Scientists Work to Reshape Driving, Data with CAREER Awards
Two Professors Receive NSF Funding for Their Projects on Autonomous Vehicles, Geometric-Based Data Analysis
A professor at The University of Texas at Dallas hopes within the next 10 years, you’ll be driving an autonomous car that his research helped make possible.
Dr. Cong Liu
Dr. Cong Liu, assistant professor of computer science in the Erik Jonsson School of Engineering and Computer Science, is producing algorithmic and system solutions that process massive amounts of data in real time. This allows designers across several industries to develop GPU-accelerated embedded cyber-physical systems — intelligent engineering systems that interact with the physical environment and make autonomous control decisions such as autonomous vehicles and robotics.
Liu’s project, D3: Addressing Emerging Data-Induced Challenges in Embedded and Real-Time Systems, earned him a Faculty Early Career Development (CAREER) Award from the National Science Foundation, providing him more than $500,000 in funding over the next five years to further his research in autonomous driving.
“If successful, my research will provide a set of hardware/software-combined solutions that take the first step for making the execution of autonomous driving workloads controllable and predictable in a resource-constrained embedded automotive platform,” he said.
In other words: Your car will make driving decisions for you.
Embedded systems must monitor humans and the environment to make intelligent decisions, Liu said.
About CAREER Awards
The Faculty Early Career Development Program supports junior faculty who exemplify the role of teacher-scholars through outstanding research and excellent education that are integrated in the mission of their organizations. The highly selective program is the National Science Foundation’s most prestigious for junior faculty who are considered likely to become leaders in their field.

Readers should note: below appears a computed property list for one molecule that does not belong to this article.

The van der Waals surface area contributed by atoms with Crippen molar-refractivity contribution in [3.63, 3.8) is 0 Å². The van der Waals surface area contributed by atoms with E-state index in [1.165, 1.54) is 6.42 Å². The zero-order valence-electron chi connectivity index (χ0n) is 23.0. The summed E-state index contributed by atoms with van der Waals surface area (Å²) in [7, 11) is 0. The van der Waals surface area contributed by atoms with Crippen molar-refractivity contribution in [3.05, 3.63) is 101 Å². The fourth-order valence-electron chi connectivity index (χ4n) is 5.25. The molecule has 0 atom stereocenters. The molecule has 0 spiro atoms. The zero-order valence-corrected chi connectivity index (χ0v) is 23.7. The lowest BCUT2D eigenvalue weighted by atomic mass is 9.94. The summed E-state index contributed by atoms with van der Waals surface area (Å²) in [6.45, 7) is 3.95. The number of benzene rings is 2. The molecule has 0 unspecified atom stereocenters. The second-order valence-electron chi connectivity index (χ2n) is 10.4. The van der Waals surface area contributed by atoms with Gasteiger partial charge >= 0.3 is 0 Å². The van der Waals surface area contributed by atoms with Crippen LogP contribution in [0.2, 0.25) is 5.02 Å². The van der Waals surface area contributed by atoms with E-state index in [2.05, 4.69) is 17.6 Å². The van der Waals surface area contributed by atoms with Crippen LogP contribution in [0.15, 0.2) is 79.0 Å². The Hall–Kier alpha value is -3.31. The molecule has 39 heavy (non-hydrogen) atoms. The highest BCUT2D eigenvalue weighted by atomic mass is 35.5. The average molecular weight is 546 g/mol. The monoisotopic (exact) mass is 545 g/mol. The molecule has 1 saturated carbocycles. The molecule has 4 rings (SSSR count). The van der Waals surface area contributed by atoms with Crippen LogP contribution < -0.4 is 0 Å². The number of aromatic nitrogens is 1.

“The embedded system receives tens or maybe hundreds of data streams, which are recorded by a series of sensors and cameras,” said Liu, who has been at UT Dallas since 2013. “Each data stream needs to be processed in real time so that a decision can be made on whether the vehicle should accelerate, brake, turn left or turn right. If the data is not processed in real time, then the system fails.”
Liu said the camera sensors have to process and analyze huge amounts of data using a limited amount of storage space. The data is not in the cloud, or on a desktop or server.
“It needs to be in a small space in a car, using small wattage,” he said. “This becomes a significant challenge because it’s difficult to have enough computing capability to process all these complicated data streams in real time, and intelligently figure out what to do for the next 15 milliseconds. My proposal puts forth a set of techniques ranging from the application level to run-time resource scheduling and location, all the way down to system-level implementation and design.”
Liu is confident that driverless vehicles will be in full swing in 10 years, with limited routes within the next five.